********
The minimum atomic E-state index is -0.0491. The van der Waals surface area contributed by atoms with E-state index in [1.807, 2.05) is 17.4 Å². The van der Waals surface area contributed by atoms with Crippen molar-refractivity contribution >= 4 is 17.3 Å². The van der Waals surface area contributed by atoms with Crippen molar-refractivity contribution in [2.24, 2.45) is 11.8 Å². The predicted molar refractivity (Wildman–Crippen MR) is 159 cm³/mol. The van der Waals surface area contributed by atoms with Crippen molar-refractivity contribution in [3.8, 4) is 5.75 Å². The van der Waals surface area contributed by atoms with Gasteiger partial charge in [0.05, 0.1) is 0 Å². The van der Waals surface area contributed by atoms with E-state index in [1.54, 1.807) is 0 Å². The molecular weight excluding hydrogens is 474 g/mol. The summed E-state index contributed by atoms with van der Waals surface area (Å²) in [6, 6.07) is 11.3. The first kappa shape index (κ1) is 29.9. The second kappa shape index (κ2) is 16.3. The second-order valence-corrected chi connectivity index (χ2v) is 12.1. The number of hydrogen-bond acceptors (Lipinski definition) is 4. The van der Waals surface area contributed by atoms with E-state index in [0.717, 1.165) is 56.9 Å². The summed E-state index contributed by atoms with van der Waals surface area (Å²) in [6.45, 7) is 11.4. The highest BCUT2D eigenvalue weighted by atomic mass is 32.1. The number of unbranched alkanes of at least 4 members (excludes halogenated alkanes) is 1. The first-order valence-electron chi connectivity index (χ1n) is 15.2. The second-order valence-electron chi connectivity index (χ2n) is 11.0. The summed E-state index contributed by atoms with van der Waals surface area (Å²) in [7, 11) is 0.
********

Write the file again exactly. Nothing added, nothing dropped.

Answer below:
The minimum atomic E-state index is -0.0491. The van der Waals surface area contributed by atoms with E-state index in [1.807, 2.05) is 17.4 Å². The van der Waals surface area contributed by atoms with Crippen molar-refractivity contribution >= 4 is 17.3 Å². The van der Waals surface area contributed by atoms with Crippen molar-refractivity contribution in [2.24, 2.45) is 11.8 Å². The predicted molar refractivity (Wildman–Crippen MR) is 159 cm³/mol. The van der Waals surface area contributed by atoms with Crippen molar-refractivity contribution in [3.8, 4) is 5.75 Å². The van der Waals surface area contributed by atoms with Gasteiger partial charge in [0.05, 0.1) is 0 Å². The van der Waals surface area contributed by atoms with E-state index in [1.54, 1.807) is 0 Å². The molecular weight excluding hydrogens is 474 g/mol. The summed E-state index contributed by atoms with van der Waals surface area (Å²) in [6, 6.07) is 11.3. The first kappa shape index (κ1) is 29.9. The second kappa shape index (κ2) is 16.3. The second-order valence-corrected chi connectivity index (χ2v) is 12.1. The number of hydrogen-bond acceptors (Lipinski definition) is 4. The van der Waals surface area contributed by atoms with E-state index in [0.717, 1.165) is 56.9 Å². The summed E-state index contributed by atoms with van der Waals surface area (Å²) in [6.45, 7) is 11.4. The highest BCUT2D eigenvalue weighted by atomic mass is 32.1. The number of unbranched alkanes of at least 4 members (excludes halogenated alkanes) is 1. The first-order valence-electron chi connectivity index (χ1n) is 15.2. The second-order valence-electron chi connectivity index (χ2n) is 11.0. The summed E-state index contributed by atoms with van der Waals surface area (Å²) in [7, 11) is 0.